- Irish pharma Shire plc has sold off a messenger RNA platform to Rana Therapeutics, a small Cambridge-based biotech backed by several blue chip venture firms.
- In return, Shire will receive an undisclosed equity stake in Rana and is eligible for future milestones and royalties on any products developed with the mRNA technology, according to a statement from Rana.
- Rana will pick up work on two preclinical programs in cystic fibrosis and urea cycle disorders, adding a number of former employees from Shire who have worked on the technology since 2008.
Founded in 2011, Rana was backed by Atlas Venture, SR One and Monsanto in a $20.7 million Series A financing five years ago.
MRL Ventures, Merck & Co.'s early-stage therapeutics fund, led an oversubscribed Series B in 2015 that raised $55 million, helping fund preclinical and IND-enabling studies for Rana's lead in-house programs.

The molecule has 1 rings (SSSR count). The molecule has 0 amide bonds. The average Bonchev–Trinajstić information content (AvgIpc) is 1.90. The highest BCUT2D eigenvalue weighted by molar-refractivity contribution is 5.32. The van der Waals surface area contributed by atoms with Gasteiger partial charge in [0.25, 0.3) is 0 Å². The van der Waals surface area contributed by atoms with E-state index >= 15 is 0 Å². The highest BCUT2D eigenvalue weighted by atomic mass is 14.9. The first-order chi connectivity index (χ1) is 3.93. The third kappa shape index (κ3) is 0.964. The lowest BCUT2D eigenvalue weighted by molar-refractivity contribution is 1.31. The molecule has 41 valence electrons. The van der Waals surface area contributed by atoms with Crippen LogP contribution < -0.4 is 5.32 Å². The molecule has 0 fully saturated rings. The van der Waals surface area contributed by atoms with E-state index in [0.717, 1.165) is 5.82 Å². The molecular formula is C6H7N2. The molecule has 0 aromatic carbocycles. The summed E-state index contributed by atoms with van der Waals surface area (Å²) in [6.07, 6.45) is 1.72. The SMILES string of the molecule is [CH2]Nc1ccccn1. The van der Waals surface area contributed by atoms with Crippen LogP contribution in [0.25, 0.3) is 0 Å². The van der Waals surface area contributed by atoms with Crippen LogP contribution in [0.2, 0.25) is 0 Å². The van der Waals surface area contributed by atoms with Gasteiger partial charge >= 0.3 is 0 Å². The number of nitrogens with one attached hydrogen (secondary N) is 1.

Wednesday's deal with Shire boosts Rana's technological chops, giving it access to Shire's messenger RNA platform and bringing onboard an experienced team from the specialty drugmaker.
"This acquisition results in the most comprehensive RNA-based therapeutic approach in the industry and significantly expands RaNA’s ability to correct a wide range of disease genotypes regardless of mutation and access new targets not currently addressable by existing modalities," said Rana CEO Ron Renaud, who joined in 2014 after a stint as CEO of Idenix Pharmaceuticals.
In addition to Shire's new equity stake, Rana has other ties to the Irish drugmaker. Thomas McCauley, chief scientific officer at Rana, ran global nonclinical development at Shire until joining Rana last year.
Even with the support of Shire, Rana will have some big-name rivals for attention in the RNA space.
Exceedingly well-funded Moderna Therapeutics has attracted interest from investors and big pharma for its expansive plans to advance about a dozen programs based on messenger RNA technology.
And a few blocks away from Moderna, Alnylam Pharmaceuticals has five programs in the clinic using the biotech's RNA interference platform. Despite a clinical setback in hereditary ATTR amyloidosis, Alnylam still has promising candidates in advanced testing.